Observing Lent

Pastor Andy Romstad
Cambridge Lutheran Church

You’ve never looked into the eyes of someone who didn’t need to grow spiritually. The season of Lent, which began Feb. 22, Ash Wednesday, is a time for spiritual growth.

Spiritual growth is a process. The process may include prayer, scripture, study and fasting or solitude. Spiritual practices help move us from death to life – death (despair, darkness, sin) being invaded by life through the Spirit. “For the power of the life-giving Spirit has freed you through Christ Jesus from the power of sin that leads to death.” (Romans 8)

Historically, Lent has been practiced by Catholics, Orthodox, Lutherans and more recently, other protestant churches such as Methodists.

The practice of observing Lent is ancient. The focus in Lent is on the more significant of life’s questions. Our focus this Lent at Cambridge Lutheran Church on Wednesdays is “Suffering & Hope.” Suffering is the question people ask. “If God is love, why is there suffering in the world?”

There is no simple answer. Words do not give adequate explanation. Platitudes and cliché’s are not helpful. If there is an “answer” to be found, it is rooted in our experience of life meeting our experience of God.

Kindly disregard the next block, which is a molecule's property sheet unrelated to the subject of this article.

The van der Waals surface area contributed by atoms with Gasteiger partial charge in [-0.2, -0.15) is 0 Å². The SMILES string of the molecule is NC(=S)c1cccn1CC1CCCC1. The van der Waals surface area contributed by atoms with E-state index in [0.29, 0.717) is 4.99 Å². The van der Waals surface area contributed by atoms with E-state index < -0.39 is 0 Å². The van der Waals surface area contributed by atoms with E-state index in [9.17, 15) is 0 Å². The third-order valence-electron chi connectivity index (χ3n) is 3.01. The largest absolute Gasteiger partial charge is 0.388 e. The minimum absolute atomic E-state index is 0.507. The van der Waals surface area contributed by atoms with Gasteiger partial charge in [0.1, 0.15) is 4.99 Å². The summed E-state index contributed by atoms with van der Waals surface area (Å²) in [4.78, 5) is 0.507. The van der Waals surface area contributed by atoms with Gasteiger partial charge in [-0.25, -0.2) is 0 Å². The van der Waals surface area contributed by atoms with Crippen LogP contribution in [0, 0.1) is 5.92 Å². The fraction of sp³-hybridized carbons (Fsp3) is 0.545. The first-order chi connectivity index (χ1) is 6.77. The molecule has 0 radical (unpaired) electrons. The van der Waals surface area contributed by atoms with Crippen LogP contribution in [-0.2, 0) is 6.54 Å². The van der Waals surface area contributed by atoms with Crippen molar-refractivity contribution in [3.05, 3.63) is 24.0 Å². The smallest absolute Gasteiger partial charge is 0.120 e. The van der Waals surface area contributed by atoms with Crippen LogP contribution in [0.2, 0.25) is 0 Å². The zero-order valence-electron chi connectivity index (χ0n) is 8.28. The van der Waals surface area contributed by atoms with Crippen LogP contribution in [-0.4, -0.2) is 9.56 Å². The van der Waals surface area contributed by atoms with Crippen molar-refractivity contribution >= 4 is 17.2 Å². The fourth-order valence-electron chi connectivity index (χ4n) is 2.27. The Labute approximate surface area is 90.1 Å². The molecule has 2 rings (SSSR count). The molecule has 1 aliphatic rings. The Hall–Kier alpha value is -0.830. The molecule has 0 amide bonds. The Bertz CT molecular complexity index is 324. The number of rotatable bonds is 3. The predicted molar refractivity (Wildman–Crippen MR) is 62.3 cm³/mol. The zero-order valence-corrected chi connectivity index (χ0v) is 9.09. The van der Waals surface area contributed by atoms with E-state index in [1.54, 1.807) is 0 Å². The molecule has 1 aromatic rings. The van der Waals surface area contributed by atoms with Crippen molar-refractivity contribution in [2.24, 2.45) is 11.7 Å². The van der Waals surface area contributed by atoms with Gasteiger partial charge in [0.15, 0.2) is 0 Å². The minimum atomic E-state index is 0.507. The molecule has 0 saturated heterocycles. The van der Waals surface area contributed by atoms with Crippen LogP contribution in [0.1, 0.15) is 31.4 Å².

As a resource, we’re making available “A Book of Comfort: When You Are Suffering,” by the late Al Rogness, former president of Luther Seminary. Rogness spoke from the perspective of having lost a son in a tragic car accident.

Worship will be held Wednesdays in the Sanctuary at 11:30 a.m. and 7 p.m. In the Fellowship Hall, worship will be held at 7 p.m. We receive ashes with these words: “Remember that you are dust and to dust you shall return.”

In the Sanctuary, worship will include guest speakers. On March 7, storyteller Maren Hinderlie, born in a Japanese prison camp during WWII, will tell stories of “Suffering & Hope.” Maren was strongly influenced by Holden Village where her father, Carroll Hinderlie, was director for many decades.

On March 14, the director of Congregational Relations for Lutheran Social Services, Pastor Richard Andersen, will speak on “How LSS Brings Hope to Suffering.”

On March 21, Amy (Severson) Strydom, who grew up in Cambridge, will bring her perspective on hope in the midst of suffering.

In the Fellowship Hall, worship will speak of “Suffering & Hope” through the moving story of Ed Dobson’s experience with ALS (Lou Gehrig’s disease). We’ll enter his story as he interprets faith as a follower of Jesus in the midst of disease. We’ll also use clips from Rob Bell’s Nooma films on “Suffering & Hope.” To wrap up the series, Paul Anderson, a Lutheran pastor in California for 25 years, will speak on healing and lead prayers for healing for individuals, Wednesday evening, March 28.

Suffering strengths our hunger for the hope available through Jesus Christ. During Lent, Christians and non-Christians are invited to participate in what the Christians before you have done for many hundreds of years, entering deeper questions of life’s meaning.